Africa's Other Mountains

Mount Meru

By the time we climbed Tanzania's Mount Meru, I had been in Africa long enough that being escorted around by rangers armed with ancient weapons was old hat. But Michael was different. Strapped to his pack near his old M-1 rifle was a small, stuffed, pink toy he referred to as "snow pea." It was only after Michael explained—and spelled—the name that we realized he meant Snoopy.

Michael had been assigned to us to protect us from cape buffalo. And, he said, lions, although our guidebook assured us there were none in the park. We saw the remains of one—killed, according to Michael, by another—as soon as we set out across a huge open plain. In clear sight, across the valley to our left, were herds of buffalo and antelope, families of warthogs, and a handful of giraffes gracefully grazing on acacia trees. I love watching giraffes in the wild, the way their legs cover huge distances over the plains seemingly in slow motion. Later, about a hundred yards away, we saw, quite literally, the trees shake as a nearby elephant, hidden from our view by the thick vegetation, lumbered through the forest.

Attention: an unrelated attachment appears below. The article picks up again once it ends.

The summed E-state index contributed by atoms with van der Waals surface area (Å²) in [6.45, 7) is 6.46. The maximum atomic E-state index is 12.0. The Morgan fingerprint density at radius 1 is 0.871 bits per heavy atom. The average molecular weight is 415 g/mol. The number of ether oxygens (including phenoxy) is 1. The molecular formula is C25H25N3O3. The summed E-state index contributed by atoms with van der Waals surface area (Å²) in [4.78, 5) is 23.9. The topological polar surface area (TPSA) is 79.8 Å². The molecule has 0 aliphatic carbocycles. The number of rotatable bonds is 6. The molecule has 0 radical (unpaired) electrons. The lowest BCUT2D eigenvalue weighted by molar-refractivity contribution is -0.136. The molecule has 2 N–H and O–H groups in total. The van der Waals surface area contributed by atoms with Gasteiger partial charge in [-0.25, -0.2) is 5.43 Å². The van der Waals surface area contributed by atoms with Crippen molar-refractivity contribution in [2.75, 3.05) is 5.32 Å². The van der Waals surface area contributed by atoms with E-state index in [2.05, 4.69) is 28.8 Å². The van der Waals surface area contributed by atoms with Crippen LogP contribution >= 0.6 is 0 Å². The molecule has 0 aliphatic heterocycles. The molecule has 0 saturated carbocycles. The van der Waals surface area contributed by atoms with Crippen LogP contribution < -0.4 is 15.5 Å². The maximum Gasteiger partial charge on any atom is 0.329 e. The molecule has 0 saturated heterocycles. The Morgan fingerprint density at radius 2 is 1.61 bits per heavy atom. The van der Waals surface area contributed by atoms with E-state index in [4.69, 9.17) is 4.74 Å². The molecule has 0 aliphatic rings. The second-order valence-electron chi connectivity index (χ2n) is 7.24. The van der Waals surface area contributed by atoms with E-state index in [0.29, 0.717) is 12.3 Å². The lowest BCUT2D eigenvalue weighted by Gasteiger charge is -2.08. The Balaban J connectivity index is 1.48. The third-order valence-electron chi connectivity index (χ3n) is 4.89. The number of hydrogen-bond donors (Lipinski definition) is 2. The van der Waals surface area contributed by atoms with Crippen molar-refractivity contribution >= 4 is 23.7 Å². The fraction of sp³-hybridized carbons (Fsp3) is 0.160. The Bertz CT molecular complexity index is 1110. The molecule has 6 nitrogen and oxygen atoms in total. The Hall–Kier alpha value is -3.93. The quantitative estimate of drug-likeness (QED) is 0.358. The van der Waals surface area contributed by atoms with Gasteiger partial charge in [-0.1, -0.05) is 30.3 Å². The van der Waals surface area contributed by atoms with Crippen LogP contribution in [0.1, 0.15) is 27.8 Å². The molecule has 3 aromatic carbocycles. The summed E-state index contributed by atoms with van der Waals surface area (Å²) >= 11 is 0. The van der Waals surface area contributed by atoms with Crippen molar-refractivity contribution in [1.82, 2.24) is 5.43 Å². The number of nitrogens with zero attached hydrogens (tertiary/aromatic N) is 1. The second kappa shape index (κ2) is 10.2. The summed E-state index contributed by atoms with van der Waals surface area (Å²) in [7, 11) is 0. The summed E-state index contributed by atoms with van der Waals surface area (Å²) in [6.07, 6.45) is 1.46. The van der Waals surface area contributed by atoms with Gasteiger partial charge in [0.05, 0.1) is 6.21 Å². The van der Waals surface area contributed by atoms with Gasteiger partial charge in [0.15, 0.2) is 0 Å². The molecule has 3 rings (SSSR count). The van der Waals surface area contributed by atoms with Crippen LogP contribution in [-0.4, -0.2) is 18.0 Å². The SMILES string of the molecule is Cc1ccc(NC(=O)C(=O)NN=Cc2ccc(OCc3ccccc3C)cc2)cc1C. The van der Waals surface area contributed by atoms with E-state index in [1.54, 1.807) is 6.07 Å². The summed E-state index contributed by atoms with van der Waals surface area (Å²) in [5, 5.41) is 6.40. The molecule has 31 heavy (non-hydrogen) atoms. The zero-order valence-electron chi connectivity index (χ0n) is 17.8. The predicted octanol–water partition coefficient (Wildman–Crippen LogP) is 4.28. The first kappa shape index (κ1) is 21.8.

In front of us loomed the sheer wall of Mount Meru, a 14,944-foot volcano that from the looks of things blew itself up very much like America's Mount St. Helens. A towering 5,000-foot caldera cliff-one of the highest in the world-is all that is left of the original crater walls. Beneath it is a giant cinder cone. This is a raw, exploded landscape of sheer and stark beauty, the angriest of East Africa's volcanoes. Rising steep-walled over the plains, this is the mountain that challenges the climber head-on, as if to say, "You really think you're coming up here?"


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